Albert Dupontel, solitary soldier


PostED ON OCTOBER 15 AT 10:32 AM



albert-dupontel-portrait-christophe-brachetCopyright Christophe Brachet


“Come on! Come on! Come on!  Go ahead! Let’s hear it...”

- “Yesterday, I was at the movies! I saw a great movie! I saw Rambo!”
Through these series of mini exclamations, interspersed in an irregular way, clad in black jeans and a white t-shirt, Albert Dupontel had suddenly appeared on the stage in the 1990s. The actor dropped out of med school to train at the theatre with the royals of the craft like Ariane Mnouchkine and especially Antoine Vitez. He did not stay long, though, because his vocation was the cinema. To achieve his dream, Dupontel wrote and acted skits alone with a sporting vigour very different from anything he had done back then. His performance caught the eye of Patrick Sébastien, who propelled him, and his raw and disarming characters, into the very popular universe of prime-time Saturday night TV. Thanks to this exposure, fiction projects, and soon the cinema, would arrive!

It is first the short format that would definitely take for granted the atypical nature of Albert Dupontel's imagination, a style between the sweet and ferocious poetry of a Chaplin, and the silly penchants for social comedies like Italian Dino Risi. Deeply creative, Dupontel was thus developing a series of shocking little programmes, aptly titled “Sales histoires” (“cruddy stories”) for the trendy channel du moment, Canal +. In this series of short skits, we see the actor, author and director, saying and doing laugh-out-loud-inducing things and ending with a shot where the camera zooms in on his face, as he says, in a wryly whiny mode, “What a cruddy story!”.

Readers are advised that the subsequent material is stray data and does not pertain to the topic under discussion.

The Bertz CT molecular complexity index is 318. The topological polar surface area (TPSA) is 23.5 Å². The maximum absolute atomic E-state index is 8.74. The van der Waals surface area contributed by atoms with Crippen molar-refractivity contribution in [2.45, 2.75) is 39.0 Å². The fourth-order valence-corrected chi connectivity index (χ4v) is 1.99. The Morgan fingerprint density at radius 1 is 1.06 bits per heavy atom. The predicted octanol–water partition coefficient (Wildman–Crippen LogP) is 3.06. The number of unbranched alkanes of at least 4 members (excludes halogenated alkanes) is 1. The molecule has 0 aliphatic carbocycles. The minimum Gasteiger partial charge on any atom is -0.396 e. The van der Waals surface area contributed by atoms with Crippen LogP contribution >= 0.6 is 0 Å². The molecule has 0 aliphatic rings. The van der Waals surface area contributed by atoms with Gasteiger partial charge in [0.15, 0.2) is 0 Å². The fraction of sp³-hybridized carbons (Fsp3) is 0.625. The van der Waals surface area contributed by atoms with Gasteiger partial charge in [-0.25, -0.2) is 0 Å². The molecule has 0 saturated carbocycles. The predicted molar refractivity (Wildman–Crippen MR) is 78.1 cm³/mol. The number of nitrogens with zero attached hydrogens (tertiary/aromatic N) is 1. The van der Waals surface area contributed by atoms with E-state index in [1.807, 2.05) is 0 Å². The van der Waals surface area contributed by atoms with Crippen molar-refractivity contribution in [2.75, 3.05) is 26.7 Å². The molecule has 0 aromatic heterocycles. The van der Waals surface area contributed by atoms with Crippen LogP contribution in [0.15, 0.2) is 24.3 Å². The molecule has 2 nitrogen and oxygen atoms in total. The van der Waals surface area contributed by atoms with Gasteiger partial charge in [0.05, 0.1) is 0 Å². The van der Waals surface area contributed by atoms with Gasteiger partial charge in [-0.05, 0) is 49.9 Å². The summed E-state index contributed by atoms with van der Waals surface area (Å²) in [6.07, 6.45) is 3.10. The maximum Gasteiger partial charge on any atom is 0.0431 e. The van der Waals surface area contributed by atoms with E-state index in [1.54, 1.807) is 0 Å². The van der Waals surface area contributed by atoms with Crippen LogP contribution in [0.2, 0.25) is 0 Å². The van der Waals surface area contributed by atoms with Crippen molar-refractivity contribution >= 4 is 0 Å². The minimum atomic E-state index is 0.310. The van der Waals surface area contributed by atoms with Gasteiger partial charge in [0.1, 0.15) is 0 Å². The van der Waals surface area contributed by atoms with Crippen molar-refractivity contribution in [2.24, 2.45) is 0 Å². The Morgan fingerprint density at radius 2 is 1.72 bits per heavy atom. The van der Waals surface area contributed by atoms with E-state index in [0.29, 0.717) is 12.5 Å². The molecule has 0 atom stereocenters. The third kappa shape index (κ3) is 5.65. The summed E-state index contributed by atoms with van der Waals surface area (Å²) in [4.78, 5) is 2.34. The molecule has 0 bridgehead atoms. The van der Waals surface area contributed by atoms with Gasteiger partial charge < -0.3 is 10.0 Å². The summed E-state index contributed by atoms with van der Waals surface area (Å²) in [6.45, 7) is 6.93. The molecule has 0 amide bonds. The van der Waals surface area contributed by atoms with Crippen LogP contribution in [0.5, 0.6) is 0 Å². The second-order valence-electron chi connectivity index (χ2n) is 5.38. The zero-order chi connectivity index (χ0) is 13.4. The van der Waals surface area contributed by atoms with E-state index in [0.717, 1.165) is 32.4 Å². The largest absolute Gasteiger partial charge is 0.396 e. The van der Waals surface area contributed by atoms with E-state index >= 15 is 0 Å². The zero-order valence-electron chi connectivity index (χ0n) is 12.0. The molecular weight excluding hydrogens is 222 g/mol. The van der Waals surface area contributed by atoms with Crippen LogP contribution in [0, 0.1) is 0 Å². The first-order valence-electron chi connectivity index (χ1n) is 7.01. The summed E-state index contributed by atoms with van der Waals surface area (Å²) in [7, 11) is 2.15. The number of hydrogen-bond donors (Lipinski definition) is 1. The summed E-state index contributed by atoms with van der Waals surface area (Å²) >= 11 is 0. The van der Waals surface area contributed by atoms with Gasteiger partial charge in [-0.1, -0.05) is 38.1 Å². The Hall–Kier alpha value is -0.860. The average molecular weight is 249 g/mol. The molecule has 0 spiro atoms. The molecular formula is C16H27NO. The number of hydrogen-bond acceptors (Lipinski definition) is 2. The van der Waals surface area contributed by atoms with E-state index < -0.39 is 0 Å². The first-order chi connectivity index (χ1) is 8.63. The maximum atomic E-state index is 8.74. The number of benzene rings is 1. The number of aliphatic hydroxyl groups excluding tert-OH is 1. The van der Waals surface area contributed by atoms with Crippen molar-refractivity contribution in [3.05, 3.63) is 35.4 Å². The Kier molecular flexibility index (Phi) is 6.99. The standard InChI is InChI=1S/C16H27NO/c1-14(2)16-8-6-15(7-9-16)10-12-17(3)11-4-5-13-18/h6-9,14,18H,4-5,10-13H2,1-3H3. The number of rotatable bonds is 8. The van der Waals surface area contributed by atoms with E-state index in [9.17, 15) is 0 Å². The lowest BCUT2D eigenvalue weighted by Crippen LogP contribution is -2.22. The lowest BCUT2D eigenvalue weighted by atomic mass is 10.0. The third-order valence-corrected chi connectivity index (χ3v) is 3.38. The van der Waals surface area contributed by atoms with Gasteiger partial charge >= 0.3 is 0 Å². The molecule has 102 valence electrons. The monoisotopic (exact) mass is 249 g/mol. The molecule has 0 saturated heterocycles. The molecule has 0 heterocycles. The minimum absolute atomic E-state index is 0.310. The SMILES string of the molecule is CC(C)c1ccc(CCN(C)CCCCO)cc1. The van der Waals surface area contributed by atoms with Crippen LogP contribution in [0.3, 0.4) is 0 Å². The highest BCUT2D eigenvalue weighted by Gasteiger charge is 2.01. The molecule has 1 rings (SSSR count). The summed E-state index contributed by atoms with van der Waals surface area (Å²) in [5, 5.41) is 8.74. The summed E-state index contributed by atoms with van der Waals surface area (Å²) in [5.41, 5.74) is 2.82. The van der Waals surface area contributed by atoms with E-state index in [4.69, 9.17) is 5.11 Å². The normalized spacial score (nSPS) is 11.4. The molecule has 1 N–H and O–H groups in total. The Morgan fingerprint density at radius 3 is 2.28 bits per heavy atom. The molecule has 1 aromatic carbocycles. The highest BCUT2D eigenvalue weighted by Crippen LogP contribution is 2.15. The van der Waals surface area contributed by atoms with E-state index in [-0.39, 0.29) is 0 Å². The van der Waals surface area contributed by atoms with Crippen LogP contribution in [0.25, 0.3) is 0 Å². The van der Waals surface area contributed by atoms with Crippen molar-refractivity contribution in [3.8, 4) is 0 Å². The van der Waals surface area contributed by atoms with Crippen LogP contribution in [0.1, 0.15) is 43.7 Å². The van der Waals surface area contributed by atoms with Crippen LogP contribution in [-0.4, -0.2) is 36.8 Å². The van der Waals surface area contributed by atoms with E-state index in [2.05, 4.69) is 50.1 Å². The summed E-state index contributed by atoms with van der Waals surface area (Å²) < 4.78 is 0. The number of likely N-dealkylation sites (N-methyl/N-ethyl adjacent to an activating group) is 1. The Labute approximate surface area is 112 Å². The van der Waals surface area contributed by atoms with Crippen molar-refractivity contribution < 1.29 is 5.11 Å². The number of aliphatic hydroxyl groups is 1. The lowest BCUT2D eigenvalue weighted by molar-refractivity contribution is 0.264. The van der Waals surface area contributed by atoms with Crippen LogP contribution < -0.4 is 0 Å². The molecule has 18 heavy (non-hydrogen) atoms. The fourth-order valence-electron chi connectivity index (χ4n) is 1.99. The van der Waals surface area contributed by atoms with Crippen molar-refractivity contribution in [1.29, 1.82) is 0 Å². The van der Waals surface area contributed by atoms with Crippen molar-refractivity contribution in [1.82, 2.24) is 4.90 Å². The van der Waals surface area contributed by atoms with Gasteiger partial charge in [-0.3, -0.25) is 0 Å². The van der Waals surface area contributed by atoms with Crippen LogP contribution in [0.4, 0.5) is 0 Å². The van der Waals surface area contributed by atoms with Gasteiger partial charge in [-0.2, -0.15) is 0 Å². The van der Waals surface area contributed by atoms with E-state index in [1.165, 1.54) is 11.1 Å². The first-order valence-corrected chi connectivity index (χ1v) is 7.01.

"My name is Bernie Noel and I like hyenas!” Now we come to Bernie, the first “cruddy story” of Dupontel, actor, author and director… of films. In 1996, the French public laughs along and is moved by the fate of the odd Bernie, an orphan in search of his parents, who settles his problems by attacking with his weapon of choice, a shovel, when he is not devouring alive by decapitating them with the teeth of the canaries, concluding that what is annoying when you eat birds "are the beaks". Bernie is a huge success, featuring a performance all the more remarkable since the humour of the film is a mixture of innocence and very transgressive irony. It is a Dupontel mechanism: use black humour to convey highly modern political and social stories, which are the anxious, downgraded, ungifted outsiders of Locked out, the title of his third film, made in 2006. Ha had naturally created a troupe of actors with the physique of men at their wit's end like Nicolas Marié, Philippe Uzan, Bouli Lanners, Philippe Vuillermoz… This small world with the frenetic and irregular flow of voices seemingly on the edge of the abyss, evolves , filmed by a camera with distorted lenses and sound work that willingly tends towards ‘cartoonishness’, giving a bizarre point of view, of the life of those who live off each other more deliriously than others. In all, Dupontel the director has nearly twenty years of crazy achievements under his belt, in seven feature films, plus some well-deserved Césars for 9 Month Stretch (2013), the non-consenting love story between a woman of the law and a highly instinctive fugitive, and See You Up There (2017), an adaptation of a historical novel by Pierre Lemaître.

When he is not directing, Dupontel is being directed by others… He has even become an actor in great demand. There are filmmakers who see in the actor's smile the trace of the weird, disturbing, even dangerous type, like in A Self-Made Hero (Jacques Audiard, 1996). Michel Deville uses his soft and confident voice to propel him to playing a seasoned and political doctor in Sachs’ Disease (1999). Finally, the actor accepts more sentimental roles in popular comedies like Odette Toutlemonde (Eric-Emmanuel Schmitt, 2006). In 2020, plunged more deeply than ever into the cinema, Dupontel carries his latest message, Bye bye, Morons, a quest for love between a woman looking for her child and a clumsy unemployed person; an explosion of life and charm in all directions, and screened at the Lumière festival!



Virginie Apiou


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